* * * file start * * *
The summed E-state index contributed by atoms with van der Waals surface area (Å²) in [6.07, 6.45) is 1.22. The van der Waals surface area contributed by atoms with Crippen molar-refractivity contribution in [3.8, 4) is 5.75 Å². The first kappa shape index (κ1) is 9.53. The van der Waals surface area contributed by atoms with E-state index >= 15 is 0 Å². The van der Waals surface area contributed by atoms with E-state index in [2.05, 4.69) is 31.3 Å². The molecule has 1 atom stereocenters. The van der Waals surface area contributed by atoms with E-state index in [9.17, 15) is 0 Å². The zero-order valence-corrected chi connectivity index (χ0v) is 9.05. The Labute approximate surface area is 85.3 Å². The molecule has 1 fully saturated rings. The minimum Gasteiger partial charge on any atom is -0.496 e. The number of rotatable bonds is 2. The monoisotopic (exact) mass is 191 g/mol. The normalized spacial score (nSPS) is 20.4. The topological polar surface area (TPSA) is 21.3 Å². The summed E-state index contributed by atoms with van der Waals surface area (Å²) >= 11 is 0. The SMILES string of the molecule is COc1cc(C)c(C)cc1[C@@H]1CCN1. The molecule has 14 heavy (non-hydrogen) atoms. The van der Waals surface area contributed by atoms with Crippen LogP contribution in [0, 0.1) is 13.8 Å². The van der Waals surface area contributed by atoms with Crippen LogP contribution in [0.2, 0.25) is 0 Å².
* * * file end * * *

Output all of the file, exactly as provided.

The summed E-state index contributed by atoms with van der Waals surface area (Å²) in [6.07, 6.45) is 1.22. The van der Waals surface area contributed by atoms with Crippen molar-refractivity contribution in [3.8, 4) is 5.75 Å². The first kappa shape index (κ1) is 9.53. The van der Waals surface area contributed by atoms with E-state index >= 15 is 0 Å². The van der Waals surface area contributed by atoms with E-state index in [2.05, 4.69) is 31.3 Å². The molecule has 1 atom stereocenters. The van der Waals surface area contributed by atoms with E-state index in [9.17, 15) is 0 Å². The zero-order valence-corrected chi connectivity index (χ0v) is 9.05. The Labute approximate surface area is 85.3 Å². The molecule has 1 fully saturated rings. The minimum Gasteiger partial charge on any atom is -0.496 e. The number of rotatable bonds is 2. The monoisotopic (exact) mass is 191 g/mol. The normalized spacial score (nSPS) is 20.4. The topological polar surface area (TPSA) is 21.3 Å². The summed E-state index contributed by atoms with van der Waals surface area (Å²) >= 11 is 0. The SMILES string of the molecule is COc1cc(C)c(C)cc1[C@@H]1CCN1. The molecule has 14 heavy (non-hydrogen) atoms. The van der Waals surface area contributed by atoms with Crippen LogP contribution in [0, 0.1) is 13.8 Å². The van der Waals surface area contributed by atoms with Crippen LogP contribution in [0.2, 0.25) is 0 Å².